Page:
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Victor Galusko, Owen Bodger and Adrian Ionescu

Introduction

Hand-held imaging devices are widely used in clinical practice and are a useful tool. There is no published review examining the diagnostic parameters achieved with these devices in clinical practice.

Methods

We searched three online medical literature databases (PubMed, EMBASE and MEDLINE) for all literature published up until January 2018. We selected studies that (1) were conducted in the adult population; (2) used a truly hand-held device; (3) featured sensitivities and/or specificities on the use of the hand-held scanner. We extracted and summarised the diagnostic metrics from the literature.

Results

Twenty-seven articles were excluded from the initial 56 relevant articles, as the device featured was not truly hand-held. Ultimately a total of 25 studies were analysed. Sixteen studies were carried out by experienced users, seven by users with little previous experience and two studies by nurses. High diagnostic parameters were achieved by all three groups when scanning cardiac pathology and intra-abdominal structures. Training of non-expert users varied, taking a mean of 21.6 h. These hand-held devices can change diagnoses at the bedside and be used as gate-keepers to formal echocardiography. Individual studies show them to be cost-effective.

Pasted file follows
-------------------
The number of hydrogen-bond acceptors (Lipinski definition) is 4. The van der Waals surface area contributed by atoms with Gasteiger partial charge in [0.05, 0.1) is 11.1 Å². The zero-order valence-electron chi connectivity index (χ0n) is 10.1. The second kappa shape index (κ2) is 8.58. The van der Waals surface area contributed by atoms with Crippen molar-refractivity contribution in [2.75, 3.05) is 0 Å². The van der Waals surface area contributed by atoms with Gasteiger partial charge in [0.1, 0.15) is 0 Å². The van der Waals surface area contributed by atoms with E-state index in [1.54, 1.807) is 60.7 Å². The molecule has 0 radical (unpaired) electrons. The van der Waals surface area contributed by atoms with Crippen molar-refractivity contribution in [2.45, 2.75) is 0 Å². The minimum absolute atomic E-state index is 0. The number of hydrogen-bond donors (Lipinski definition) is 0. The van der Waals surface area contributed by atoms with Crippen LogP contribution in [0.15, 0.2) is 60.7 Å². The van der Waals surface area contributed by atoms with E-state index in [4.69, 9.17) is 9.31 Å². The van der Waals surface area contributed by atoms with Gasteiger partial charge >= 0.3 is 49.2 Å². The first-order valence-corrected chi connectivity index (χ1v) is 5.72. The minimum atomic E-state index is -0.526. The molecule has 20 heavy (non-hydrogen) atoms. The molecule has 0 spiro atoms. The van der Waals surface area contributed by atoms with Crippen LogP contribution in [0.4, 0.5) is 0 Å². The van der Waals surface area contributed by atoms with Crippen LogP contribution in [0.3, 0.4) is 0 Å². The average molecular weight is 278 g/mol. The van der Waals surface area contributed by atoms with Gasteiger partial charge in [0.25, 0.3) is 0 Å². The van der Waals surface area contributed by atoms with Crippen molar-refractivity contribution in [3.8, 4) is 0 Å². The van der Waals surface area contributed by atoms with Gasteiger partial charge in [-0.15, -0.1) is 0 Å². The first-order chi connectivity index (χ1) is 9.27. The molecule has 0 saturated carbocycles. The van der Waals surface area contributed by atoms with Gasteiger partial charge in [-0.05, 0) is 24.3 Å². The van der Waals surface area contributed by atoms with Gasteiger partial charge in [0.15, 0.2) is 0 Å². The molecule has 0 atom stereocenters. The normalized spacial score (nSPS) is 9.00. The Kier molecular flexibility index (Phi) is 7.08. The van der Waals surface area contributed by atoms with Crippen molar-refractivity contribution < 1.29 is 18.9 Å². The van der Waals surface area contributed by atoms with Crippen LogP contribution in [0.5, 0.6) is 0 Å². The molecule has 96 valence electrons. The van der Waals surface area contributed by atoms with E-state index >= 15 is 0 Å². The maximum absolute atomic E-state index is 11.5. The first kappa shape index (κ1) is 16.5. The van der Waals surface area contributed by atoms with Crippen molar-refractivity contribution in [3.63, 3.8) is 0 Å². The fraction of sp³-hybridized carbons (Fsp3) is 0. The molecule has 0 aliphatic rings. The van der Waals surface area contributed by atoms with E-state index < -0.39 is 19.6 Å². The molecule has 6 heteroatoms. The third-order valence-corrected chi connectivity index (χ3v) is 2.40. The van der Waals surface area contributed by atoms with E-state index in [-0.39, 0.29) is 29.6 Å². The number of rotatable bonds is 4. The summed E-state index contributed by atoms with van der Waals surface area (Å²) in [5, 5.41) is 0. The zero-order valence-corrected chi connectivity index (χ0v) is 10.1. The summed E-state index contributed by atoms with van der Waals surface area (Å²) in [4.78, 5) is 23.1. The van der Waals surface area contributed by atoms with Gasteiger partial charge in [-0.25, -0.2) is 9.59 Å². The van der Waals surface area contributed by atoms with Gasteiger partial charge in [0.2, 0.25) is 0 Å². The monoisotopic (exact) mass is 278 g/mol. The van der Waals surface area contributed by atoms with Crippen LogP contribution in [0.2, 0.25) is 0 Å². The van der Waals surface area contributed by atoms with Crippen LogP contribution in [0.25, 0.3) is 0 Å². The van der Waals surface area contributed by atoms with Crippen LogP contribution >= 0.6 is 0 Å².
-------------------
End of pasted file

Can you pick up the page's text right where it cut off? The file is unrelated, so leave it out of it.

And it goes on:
Conclusion

Hand-held echocardiography is a useful tool in the hands of experts and novices alike. Studies conducted are highly heterogeneous making it difficult to pool data for the diagnostic metrics. Further studies with rigorous methodology are needed to evaluate the true diagnostic potential in the hands of non-experts and in the community as well as to validate training protocols.